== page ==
We always try to brew beers that make people travel. Each sip should be an experience, playful, enjoyable, and should challenge the assumptions of what beer should be.
Behind every beer lays the experience and learning of generations of brewers and scientists, but never before have we so explicitly travelled back in time to design one. That doesn’t mean we’ll shy away from controversy, and it definitely doesn’t mean we’re returning to the abbey; we might just be questioning where those abbeys got some of their ideas.
When Eoghan Walsh, of Brussels Beer City, approached me and asked if I’d be interested in recreating a classic Scotch Ale to coincide with the launch of his book on brewing in Brussels, I was intrigued. Here was a style that was hugely popular in Brussels after WW1, yet today exists only as a shadow of its former self. An influential style either rendered unrecognisable to streamline profit or lost in the dustbins of multinational portfolios.
There are a number of misconceptions around Scottish styles. The first is the assumption that they were peaty (because Scottish malt was kilned with peat). While this might have been the case over 300 years ago, it’s a romantic disservice to Scottish maltsters and the speed at which they adopted new malting and kilning technology. If there was peat, brewers would have wanted it and mentioned it in their recipes, and there are no records of this in any of the Scotch Ale recipes I’ve seen.
Second is that Scottish brewers didn’t use hops because they didn’t grow in Scotland. The UK was shipping barrels of beer across the globe when John Martin stepped off that ship in Antwerp. Scotch Ale would have arrived in the same port in heavy wooden hogsheads. Delivering lightweight hops from Kent to Scotland was not exactly logistically difficult! Scottish brewers used less than English counterparts, true, but recipes often exceed 30 IBU – that’s a lot of hops back in the leafy days! We hit 50 IBU, which is as bitter as some of our double IPAs.
Third is the colour. When you think of Scotch, you think of Christmas Ales, of dark, sickly, cloying one-dimensional sweetness and crippling hang-overs. While the latter is certainly essential to style, the former stylistic restriction is up for debate. It’s true that most Scotch Ales that landed in Belgium were dark, it was fashionable at the time. Duvel’s first incarnation, Victory Ale, was originally brewed dark in 1918. But this was, in most Scottish cases, an end-boil colour correction with caramel or sugar purely to please the customer base. Sneak a peek at the ingredients of a certain famous Belgian Scotch if you don’t believe me. With many recipes from the era, there wasn’t a gram of speciality malt or roasted barley in sight, and the oft-cited direct two-hour boil does not account for that level of caramelisation (believe me, I tried)!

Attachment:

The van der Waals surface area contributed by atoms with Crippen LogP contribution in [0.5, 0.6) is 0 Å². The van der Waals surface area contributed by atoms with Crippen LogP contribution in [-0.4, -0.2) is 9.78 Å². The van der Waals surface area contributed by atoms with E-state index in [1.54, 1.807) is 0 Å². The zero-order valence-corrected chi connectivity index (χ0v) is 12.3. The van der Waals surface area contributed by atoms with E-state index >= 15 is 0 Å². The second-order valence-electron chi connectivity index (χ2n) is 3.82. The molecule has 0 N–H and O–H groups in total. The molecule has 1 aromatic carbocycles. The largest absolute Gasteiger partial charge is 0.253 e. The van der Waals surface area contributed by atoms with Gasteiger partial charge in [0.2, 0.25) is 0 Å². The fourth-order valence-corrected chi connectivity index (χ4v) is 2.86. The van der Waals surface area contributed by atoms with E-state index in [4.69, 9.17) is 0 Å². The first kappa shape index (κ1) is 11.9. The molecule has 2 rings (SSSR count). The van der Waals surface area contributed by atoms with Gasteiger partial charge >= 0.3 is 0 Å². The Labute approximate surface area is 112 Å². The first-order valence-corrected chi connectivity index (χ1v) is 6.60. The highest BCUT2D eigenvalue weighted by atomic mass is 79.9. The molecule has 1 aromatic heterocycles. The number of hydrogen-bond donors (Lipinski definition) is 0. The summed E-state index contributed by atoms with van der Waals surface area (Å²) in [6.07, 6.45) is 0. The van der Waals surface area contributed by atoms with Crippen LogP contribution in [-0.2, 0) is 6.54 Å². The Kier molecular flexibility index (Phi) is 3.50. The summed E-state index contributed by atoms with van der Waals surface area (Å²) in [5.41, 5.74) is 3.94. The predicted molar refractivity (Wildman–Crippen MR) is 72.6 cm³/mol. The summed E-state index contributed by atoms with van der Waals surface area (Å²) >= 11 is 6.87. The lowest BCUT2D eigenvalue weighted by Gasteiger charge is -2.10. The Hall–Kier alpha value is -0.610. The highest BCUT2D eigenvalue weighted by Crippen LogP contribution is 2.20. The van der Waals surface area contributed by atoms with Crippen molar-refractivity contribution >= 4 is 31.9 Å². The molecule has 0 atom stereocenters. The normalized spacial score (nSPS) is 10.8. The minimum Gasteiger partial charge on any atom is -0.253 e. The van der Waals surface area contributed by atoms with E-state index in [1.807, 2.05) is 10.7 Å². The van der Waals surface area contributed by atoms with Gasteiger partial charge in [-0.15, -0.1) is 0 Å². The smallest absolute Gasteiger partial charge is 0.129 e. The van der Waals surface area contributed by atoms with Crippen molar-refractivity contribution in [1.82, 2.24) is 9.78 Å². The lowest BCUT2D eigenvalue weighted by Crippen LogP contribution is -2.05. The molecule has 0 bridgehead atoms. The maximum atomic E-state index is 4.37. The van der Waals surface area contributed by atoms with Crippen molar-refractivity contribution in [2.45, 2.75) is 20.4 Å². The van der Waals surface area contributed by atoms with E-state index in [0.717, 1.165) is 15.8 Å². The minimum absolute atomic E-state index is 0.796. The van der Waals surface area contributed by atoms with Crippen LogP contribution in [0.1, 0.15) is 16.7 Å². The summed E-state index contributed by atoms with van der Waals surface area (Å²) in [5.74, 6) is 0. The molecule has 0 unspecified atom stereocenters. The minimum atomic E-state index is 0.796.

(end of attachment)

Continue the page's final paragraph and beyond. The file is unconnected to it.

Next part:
Our SCTCH 1920, is based on the Thomas Usher Scotch Ale from 1928, with many thanks to Ron Pattison, and it skips that colour addition. We brewed what I like to think would have been the brewer’s intention – a stronger, more bitter version of the classic pale ales of the time. A crisp 50 IBU, golden, clear, fermented low and slow for a clean finish.
Floor-malted pale malt, and flaked maize, with a single saccharification rest following a quick decoction. Saaz mash-hopping to bring complexity to the bitterness. Ten sparges, because that seemed to be the tradition in the decades before, and why not – we’re always up for trying something new.
Layered hot-side additions throughout the two-hour boil. Belgian-grown hops: with Progress, a Belgian-grown replacement for Fuggles bringing earthy notes, and Groene Bel, an old variety that would have been grown at that time in Aalst, bringing hints of apple.
End of boil sugar additions were replaced with honey (this would have been 1800’s illegal bootleg-style brewing!) that brings no colour, but rather complexity to the sweetness and body of the beer.
Cross-channel espionage and influence brought the yeast: Edinburgh Scotch Ale, supposedly isolated from a sample of McEwans. This McEwans ‘strain’ would have originally been multiple saccharomyces strains, one of which was borrowed and would go on to become Duvel’s signature workhorse. The one we chose brings subtle notes of pear and melon.
Personally, I don’t think you can ever recreate an old beer exactly, but you can definitely recreate the spirit, and I believe we’ve done that with our interpretation of a Scotch Ale: bitter, boozy, warming, with notes of a ripe orchard. Drinkable, comforting, and very dangerous. For those familiar with Belgium’s brewing traditions, it might make you think twice about what you know.
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